“You wanna do what?!”
I’ve been hearing that and similar phrases since I was little. I’ve heard it from my parents, friends and coworkers. I’ve heard it from Connie Lou and even from my kids. It seems that every now and then I get the itch to do something that just isn’t along the same line that most other folks think and do. Now I’m not talking about doing anything really off the wall like naked bungee jumping or eating chicken fried fire ants, just something a little different. For instance, I was flyfishing long before ‘the movie’ came out and everyone wanted to be just like Brad Pitt. But sure enough, I recall one day when one of my hardware chunkin’ classmates in school asked “Why do you wanna do that?” I also remember telling another friend that I was planning to go to Young Harris College after high school. Of course, that drew a ‘You wanna go where?!” So I suppose it shouldn’t have been much of a surprise when I asked for a food dehydrator for my birthday last week to be able to dehydrate my own meals to take hiking or backpacking and Connie Lou said “You wanna do what?!”
Here’s the deal, I love the outdoors and I like to spend my spare time out fishing and hunting and hiking and camping and such and I like to eat well when I’m outside. I wouldn’t call myself a ‘foodie’ but Connie Lou will tell you I’m not exactly bragging when I say I’m a pretty good camp cook. Give me a propane stove, a couple of pots and frying pans and a Dutch oven or three I can make just about anything that can be made in the kitchen at home and more often than not I can do a better job of it.
You may remember in a few previous posts that I’ve been getting back into hiking and backpacking. Eating out on the trail, whether its a day hike and we’re only carrying lunch or on a multi-day trip and carrying three meals a day, is vastly different than eating while car camping. The weight of one’s food and cooking gear comes into play in a very big way.
Now coming up with a lightweight cook kit isn’t all that difficult and doesn’t have to be too expensive. My basic cook kit weighs less than a pound with fuel and cost about twenty bucks to put together.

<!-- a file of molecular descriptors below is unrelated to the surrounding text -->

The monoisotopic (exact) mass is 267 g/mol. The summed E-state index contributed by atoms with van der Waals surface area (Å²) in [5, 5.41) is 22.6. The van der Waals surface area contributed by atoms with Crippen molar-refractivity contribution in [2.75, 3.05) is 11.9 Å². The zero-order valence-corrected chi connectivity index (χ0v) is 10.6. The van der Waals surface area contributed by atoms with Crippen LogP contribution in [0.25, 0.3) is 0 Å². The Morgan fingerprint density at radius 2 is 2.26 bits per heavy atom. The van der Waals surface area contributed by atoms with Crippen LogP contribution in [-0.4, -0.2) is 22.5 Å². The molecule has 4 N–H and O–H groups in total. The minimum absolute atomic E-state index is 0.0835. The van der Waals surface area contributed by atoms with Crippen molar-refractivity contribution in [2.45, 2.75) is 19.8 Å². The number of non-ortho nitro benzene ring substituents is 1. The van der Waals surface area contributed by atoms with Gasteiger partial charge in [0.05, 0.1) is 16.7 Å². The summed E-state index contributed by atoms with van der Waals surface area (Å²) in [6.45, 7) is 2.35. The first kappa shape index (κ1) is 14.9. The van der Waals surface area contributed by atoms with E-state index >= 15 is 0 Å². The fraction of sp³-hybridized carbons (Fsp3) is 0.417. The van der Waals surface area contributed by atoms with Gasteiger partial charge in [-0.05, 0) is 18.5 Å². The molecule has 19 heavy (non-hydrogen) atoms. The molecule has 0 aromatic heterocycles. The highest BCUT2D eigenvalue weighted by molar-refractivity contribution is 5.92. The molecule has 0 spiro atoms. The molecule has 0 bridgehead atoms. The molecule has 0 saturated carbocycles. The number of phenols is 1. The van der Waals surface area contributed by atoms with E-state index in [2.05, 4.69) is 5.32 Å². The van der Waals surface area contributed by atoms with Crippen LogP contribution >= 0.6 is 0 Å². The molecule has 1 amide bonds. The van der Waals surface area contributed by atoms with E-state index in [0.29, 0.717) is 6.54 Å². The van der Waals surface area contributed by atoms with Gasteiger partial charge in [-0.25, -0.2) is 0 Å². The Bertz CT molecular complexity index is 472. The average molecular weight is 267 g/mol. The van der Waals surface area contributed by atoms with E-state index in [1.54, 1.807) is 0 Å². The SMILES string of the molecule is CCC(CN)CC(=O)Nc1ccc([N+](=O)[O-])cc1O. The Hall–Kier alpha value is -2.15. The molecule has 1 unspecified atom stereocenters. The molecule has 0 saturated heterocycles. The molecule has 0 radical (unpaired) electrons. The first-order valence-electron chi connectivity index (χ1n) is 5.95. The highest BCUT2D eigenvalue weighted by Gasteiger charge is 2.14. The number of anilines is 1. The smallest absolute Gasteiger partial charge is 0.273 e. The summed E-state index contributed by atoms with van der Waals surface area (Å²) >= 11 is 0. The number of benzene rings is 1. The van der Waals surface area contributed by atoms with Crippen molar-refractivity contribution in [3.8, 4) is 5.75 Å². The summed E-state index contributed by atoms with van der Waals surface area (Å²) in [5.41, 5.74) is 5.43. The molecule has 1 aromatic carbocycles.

Food itself is a bit of a challenge just because food tends to weigh a lot for its size. Freeze dried or dehydrated food helps solve this problem in a big way…when you take out the water you take out most of the weight. There are quite a few brands of freeze dried and/or dehydrated foods available but nearly all have one thing in common…they lack flavor. They just don’t taste as good as what you make at home at base camp.
Not too long ago, while reading various posts on HammockForums.net, I ran across a link to a website called ‘The Hungry Hammock Hanger‘ by a guy who goes by Babelfish5 on the HammockForums. B5, for short, has put together a series of videos containing recipes for trail foods with instructions for how to cook each recipe and how to dehydrate it yourself in a home food dehydrator and I just had to give it a try. I’ve dehydrated fruits and made jerky in the past but I’ve never done recipes for meals.
Well, last week when my birthday came around I asked for a dehydrator and sure enough, when I woke up that morning and went downstairs there was a shiny new Nesco dehydrator waiting for me under the birthday tree. What? You don’t have a birthday tree? You’ve never heard of a birthday tree? Me neither, I just threw that in to make sure you’re still with me here. Lets move on.
I watched most of B5’s videos over the past week and finally settled on red beans and rice to try first. I’ve made red beans and rice a few times before so I knew I shouldn’t have any problems. I chopped the veggies and sausage last night and got up early this morning to get it cooked and in the dehydrator before we headed off to church.
Cooking went off without a hitch…
By mid-morning the red beans were finished, the dehydrator trays were loaded and our house was smellin’ really good.
According to B5 the red beans and rice need to dehydrate for about 12 hours and since a fruit roll try was used, they should be flipped at the half way point to allow both sides to dry evenly.
After 12 hours were up the beans were dry and brittle and it was time to package the red beans up with some instant rice (yes, instant rice, get over it) and store it in the freezer to be eaten down the road.
So…by now I suspect you may be asking just what the heck do you do with the dehydrated stuff to be able to eat it? Simple, you rehydrate it. You just add water…boiling water. Just put the dried food into a cook pot, add water, bring it to a boil. Then put the pot into an insulated cozy for 25 to 30 minutes. Once your food is rehydrated…dig in!! The process is the same using freezer bag cooking methods (which I’m set up for).
Give it a try. It sure beats Beanie Weenies, Vienna Sausages or sardines and crackers on the trail!
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